China’s pork production is expected to see strong growth next year as restocking continues
African swine fever (ASF) and China will be major drivers of the global protein industries in 2021, according to Rabobank’s Global Animal Protein Outlook 2021.
ASF and how countries – most importantly, China and Vietnam – recover from it are the “biggest change driver in global animal protein,” the report said, adding that China’s initial recovery from ASF dominates the pork outlook. Pork production is expected to grow faster than other species in 2021, largely because of the ASF recovery in these two countries.
Although ASF continues to spread in some regions of China, it has not had as big of an effect on large producers as it has on smaller ones. Biosecurity measures have been stepped up and farms are restocking.
“In 2021, we expect the ongoing recovery of the herd inventory, which will exceed 80% of pre-ASF levels,” the report said, and China’s pork production is expected to grow strongly in 2021.
China is also the dominant driver in global trade. According to the report, China’s pork, poultry, beef and seafood imports are estimated to account for 45%, 10%, 25% and 10%, respectively, of global trade in 2020.
“Global trade in animal protein will remain highly dependent on China,” the report said.
Despite trade tensions between the U.S. and China, Rabobank said U.S. is an important supplier of China’s animal protein.
Effects of COVID-19
No animal protein sector has escaped the effects of the novel coronavirus (COVID-19) pandemic.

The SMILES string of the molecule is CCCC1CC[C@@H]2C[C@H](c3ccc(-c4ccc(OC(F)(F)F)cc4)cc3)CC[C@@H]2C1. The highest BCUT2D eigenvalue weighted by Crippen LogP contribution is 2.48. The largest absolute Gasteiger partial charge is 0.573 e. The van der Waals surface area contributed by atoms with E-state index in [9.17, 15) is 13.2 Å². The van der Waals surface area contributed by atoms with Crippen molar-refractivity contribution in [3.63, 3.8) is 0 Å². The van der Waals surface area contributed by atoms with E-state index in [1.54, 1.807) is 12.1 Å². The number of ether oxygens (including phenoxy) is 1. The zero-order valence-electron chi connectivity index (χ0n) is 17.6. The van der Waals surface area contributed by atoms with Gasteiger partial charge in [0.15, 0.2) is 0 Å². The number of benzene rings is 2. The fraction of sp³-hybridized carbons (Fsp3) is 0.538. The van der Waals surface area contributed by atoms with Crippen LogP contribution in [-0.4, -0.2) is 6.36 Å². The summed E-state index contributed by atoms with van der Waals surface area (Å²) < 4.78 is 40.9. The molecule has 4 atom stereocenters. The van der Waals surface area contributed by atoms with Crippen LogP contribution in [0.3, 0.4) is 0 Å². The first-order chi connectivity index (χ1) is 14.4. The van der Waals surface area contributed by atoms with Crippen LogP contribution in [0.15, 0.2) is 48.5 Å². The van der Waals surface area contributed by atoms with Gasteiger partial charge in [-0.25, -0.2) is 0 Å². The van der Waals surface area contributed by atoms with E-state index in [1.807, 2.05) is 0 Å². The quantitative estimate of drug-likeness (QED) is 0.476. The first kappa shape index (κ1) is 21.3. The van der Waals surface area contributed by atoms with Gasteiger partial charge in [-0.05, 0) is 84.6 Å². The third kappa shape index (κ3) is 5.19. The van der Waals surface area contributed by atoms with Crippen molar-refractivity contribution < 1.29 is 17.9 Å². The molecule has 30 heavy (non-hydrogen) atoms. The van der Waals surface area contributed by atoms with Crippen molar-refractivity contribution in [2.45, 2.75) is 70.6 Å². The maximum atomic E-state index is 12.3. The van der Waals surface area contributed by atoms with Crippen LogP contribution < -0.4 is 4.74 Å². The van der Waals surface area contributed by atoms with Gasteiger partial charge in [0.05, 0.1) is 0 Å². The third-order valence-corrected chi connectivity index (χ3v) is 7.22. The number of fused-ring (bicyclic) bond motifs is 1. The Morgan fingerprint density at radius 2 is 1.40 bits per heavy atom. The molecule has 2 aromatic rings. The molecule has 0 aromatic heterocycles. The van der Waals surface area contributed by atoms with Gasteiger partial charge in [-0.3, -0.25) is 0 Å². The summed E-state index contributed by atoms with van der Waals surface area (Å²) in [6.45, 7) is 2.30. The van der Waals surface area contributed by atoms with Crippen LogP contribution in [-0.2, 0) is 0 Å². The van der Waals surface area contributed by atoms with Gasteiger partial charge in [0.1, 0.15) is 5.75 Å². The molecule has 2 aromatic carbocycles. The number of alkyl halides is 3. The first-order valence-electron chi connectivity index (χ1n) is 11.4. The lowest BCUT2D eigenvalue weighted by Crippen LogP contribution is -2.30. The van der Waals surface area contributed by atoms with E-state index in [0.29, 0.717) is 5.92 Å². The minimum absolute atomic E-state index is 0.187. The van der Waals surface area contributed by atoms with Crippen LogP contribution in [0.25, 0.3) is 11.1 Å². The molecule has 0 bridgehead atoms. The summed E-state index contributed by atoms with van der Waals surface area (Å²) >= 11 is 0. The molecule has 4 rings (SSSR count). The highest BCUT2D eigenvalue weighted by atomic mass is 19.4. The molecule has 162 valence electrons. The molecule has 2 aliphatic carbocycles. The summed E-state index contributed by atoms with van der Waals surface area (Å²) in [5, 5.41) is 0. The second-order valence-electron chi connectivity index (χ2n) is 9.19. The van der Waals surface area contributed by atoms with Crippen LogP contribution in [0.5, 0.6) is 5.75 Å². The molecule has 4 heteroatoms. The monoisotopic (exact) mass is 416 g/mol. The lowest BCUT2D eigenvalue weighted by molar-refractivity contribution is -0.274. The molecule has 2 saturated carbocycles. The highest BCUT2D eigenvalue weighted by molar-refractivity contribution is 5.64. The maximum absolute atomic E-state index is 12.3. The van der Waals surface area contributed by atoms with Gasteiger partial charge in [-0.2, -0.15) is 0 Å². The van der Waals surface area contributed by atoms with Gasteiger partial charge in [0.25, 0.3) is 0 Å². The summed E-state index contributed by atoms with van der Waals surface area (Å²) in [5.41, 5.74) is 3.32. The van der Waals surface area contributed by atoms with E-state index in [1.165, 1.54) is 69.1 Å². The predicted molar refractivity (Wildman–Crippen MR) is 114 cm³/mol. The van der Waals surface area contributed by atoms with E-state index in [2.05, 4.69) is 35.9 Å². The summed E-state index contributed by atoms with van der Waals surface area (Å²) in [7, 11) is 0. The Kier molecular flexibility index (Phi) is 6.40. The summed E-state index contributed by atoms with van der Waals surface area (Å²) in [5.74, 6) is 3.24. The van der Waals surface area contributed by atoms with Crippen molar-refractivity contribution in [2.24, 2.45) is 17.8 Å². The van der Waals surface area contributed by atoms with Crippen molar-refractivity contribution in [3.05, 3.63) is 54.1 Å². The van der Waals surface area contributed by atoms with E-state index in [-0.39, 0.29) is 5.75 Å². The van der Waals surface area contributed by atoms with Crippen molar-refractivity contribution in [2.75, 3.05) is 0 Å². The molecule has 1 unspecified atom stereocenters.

“Each animal protein species group has been affected differently by COVID-19 and, as a result, faces different opportunities and risks into 2021,” the report said.
Higher feed costs are expected to contribute to slower growth in North American broiler production. Brazil is also expected to see higher feed costs, but poultry production there is expected to increase.
“Despite midyear disruptions due to COVID-19, U.S. chicken export volumes are on page to reach a new record in 2020,” Rabobank said.
Europe is expected to see a recovery in its poultry market after seeing major effects from the pandemic, but uncertainty remains.
“The outlook for 2021 is highly uncertain,” the report said. “It depends on the development of COVID-19, government restrictions on foodservice, and the economic outlook.”
Poultry production in China is expected to grow while imports are expected to decline.
“Poultry will continue to benefit from the ongoing low pork supply situation in 2021, but will see a declining benefit as the pork supply gap narrows,” the report said.
North American pork production is expected to grow, although more slowly, in 2021, driven by productivity gains in the U.S. and Canada. In Europe, Spain is on track to overtake Germany as the largest pork producer. Vietnam’s “better-than-expected” pork production in 2020 is expected to continue into 2021.
The beef supply chain disruptions in 2020 from the COVID-19 pandemic will ripple through 2021, the report said, but production and consumption are expected to grow in North America. U.S. and Brazilian beef exports are also expected to rise, while Argentina’s are expected to fall. COVID-19 restrictions in Europe will drive down been demand there. China’s beef production is expected to remain flat and imports to grow.
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